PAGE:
Tomorrow the stewards of the United States Grand Prix will decide whether to review the results of a race which took place over two weeks ago.Formula 1 grid will be represented in a hearing which was instigated by one of them: Haas. What do they hope to achieve, and how realistic are their chances of success?
The Austrian Grand Prix precedent
Documents issued by the FIA yesterday confirmed only a few details of Haas’s “petition for a Right of Review’. They relate to two documents: The final result of the race and a decision not to further penalise Alexander Albon for track limits infringements.
This is not the first time this year a team has raised concerns about the enforcement of track limits during a race. Aston Martin successfully protested the result of the Austrian Grand Prix by claiming multiple track limits infringements by rival drivers had been overlooked.
In Austria, several drivers were penalised during the race and four further penalties were applied as it ended. Aston Martin then entered their protest, and after the stewards accepted it and analysed the potential infringements more closely they unearthed many more transgressions.
“It was determined that some of these infringements warranted a penalty that was not previously applied when the provisional classification was published,” the stewards admitted. “These penalties will be reflected in the final classification.” As a result of Aston Martin’s intervention the stewards issued an additional 12 penalties to eight different drivers.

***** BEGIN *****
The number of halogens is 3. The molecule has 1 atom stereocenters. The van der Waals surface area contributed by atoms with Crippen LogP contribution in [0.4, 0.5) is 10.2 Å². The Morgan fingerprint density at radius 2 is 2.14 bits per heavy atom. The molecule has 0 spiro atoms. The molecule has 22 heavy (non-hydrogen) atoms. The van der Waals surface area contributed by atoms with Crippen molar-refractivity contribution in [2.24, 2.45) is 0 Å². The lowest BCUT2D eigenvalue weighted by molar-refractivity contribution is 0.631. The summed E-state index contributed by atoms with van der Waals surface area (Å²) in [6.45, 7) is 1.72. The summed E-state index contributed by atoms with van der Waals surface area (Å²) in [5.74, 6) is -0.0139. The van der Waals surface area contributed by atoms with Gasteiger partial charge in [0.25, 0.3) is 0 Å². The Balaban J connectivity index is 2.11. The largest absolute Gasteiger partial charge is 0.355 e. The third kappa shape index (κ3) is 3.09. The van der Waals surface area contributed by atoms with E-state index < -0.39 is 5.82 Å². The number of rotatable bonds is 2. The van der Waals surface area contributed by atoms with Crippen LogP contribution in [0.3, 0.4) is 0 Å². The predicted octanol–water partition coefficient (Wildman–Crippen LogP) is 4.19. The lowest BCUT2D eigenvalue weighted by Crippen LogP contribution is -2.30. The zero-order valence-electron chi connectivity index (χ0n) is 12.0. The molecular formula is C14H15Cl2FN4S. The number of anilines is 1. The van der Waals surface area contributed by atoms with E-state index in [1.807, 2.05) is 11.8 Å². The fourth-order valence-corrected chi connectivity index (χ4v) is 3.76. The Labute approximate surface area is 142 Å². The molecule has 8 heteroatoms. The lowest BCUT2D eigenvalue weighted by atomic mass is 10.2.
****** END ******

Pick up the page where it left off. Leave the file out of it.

Clearly, Haas believe that if the same rigour had been applied at the Circuit of the Americas, they would have benefited.
What Haas are doing
Once the dust had settled at the Red Bull Ring, 84 lap times were deleted for track limits infringements. That compares to 35 in the grand prix at COTA, involving breaches at eight different corners.
Albon was the most frequent transgressor. The stewards ruled he went off-track five times (six of his laps were deleted as one of his infringements occured at the last corner, which meant both the current and subsequent laps were annulled).
However in one of the documents Haas have challenged the stewards admitted they had been unable to identify every potential infringement. “Based on the video footage available (which did not include CCTV), the stewards determine, whilst there might be some indication for possible track limit infringements in turn six, the evidence at hand is not sufficient to accurately and consistently conclude that any breaches occurred and therefore take no further action,” they said.
The “right of review” process has been successfully wielded by several teams to change the results of races or qualifying sessions in their favour in recent seasons, including this one. However the review will only go ahead if “a significant and relevant new element is discovered which was unavailable to the parties seeking the review at the time of the decision concerned”.
The United States Grand Prix stewards’ concession that there may have been further track limits breaches they did not penalise due to a lack of evidence presents a clear opportunity for any team to request a review if they unearth new footage showing drivers committing infractions.
Which drivers are at risk?